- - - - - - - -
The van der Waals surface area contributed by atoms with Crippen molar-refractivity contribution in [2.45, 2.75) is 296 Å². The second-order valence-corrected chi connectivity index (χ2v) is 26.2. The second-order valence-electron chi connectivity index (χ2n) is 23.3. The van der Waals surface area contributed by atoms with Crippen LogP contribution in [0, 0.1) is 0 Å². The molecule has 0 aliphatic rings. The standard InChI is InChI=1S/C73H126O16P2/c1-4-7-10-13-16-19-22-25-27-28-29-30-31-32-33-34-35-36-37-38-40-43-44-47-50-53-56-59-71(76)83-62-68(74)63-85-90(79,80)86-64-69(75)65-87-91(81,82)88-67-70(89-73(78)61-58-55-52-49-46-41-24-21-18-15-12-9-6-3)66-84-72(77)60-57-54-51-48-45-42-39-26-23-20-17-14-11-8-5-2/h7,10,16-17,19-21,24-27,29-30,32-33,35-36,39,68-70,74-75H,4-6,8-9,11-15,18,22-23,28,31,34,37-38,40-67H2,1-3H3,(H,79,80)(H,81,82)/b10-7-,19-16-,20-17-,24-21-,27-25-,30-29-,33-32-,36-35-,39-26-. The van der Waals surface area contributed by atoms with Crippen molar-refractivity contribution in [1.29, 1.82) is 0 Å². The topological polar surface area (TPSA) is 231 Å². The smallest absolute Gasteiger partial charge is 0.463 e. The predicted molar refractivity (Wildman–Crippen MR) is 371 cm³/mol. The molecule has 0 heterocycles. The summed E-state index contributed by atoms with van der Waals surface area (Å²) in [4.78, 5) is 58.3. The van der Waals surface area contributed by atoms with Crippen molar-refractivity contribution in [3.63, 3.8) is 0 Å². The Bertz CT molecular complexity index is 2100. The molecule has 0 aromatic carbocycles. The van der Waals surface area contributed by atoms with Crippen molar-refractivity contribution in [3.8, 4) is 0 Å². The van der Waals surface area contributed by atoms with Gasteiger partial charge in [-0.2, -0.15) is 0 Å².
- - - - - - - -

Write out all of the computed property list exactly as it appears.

The van der Waals surface area contributed by atoms with Crippen molar-refractivity contribution in [2.45, 2.75) is 296 Å². The second-order valence-corrected chi connectivity index (χ2v) is 26.2. The second-order valence-electron chi connectivity index (χ2n) is 23.3. The van der Waals surface area contributed by atoms with Crippen LogP contribution in [0, 0.1) is 0 Å². The molecule has 0 aliphatic rings. The standard InChI is InChI=1S/C73H126O16P2/c1-4-7-10-13-16-19-22-25-27-28-29-30-31-32-33-34-35-36-37-38-40-43-44-47-50-53-56-59-71(76)83-62-68(74)63-85-90(79,80)86-64-69(75)65-87-91(81,82)88-67-70(89-73(78)61-58-55-52-49-46-41-24-21-18-15-12-9-6-3)66-84-72(77)60-57-54-51-48-45-42-39-26-23-20-17-14-11-8-5-2/h7,10,16-17,19-21,24-27,29-30,32-33,35-36,39,68-70,74-75H,4-6,8-9,11-15,18,22-23,28,31,34,37-38,40-67H2,1-3H3,(H,79,80)(H,81,82)/b10-7-,19-16-,20-17-,24-21-,27-25-,30-29-,33-32-,36-35-,39-26-. The van der Waals surface area contributed by atoms with Crippen molar-refractivity contribution in [1.29, 1.82) is 0 Å². The topological polar surface area (TPSA) is 231 Å². The smallest absolute Gasteiger partial charge is 0.463 e. The predicted molar refractivity (Wildman–Crippen MR) is 371 cm³/mol. The molecule has 0 heterocycles. The summed E-state index contributed by atoms with van der Waals surface area (Å²) in [4.78, 5) is 58.3. The van der Waals surface area contributed by atoms with Crippen molar-refractivity contribution in [3.63, 3.8) is 0 Å². The Bertz CT molecular complexity index is 2100. The molecule has 0 aromatic carbocycles. The van der Waals surface area contributed by atoms with Crippen molar-refractivity contribution in [3.8, 4) is 0 Å². The van der Waals surface area contributed by atoms with Gasteiger partial charge in [-0.2, -0.15) is 0 Å².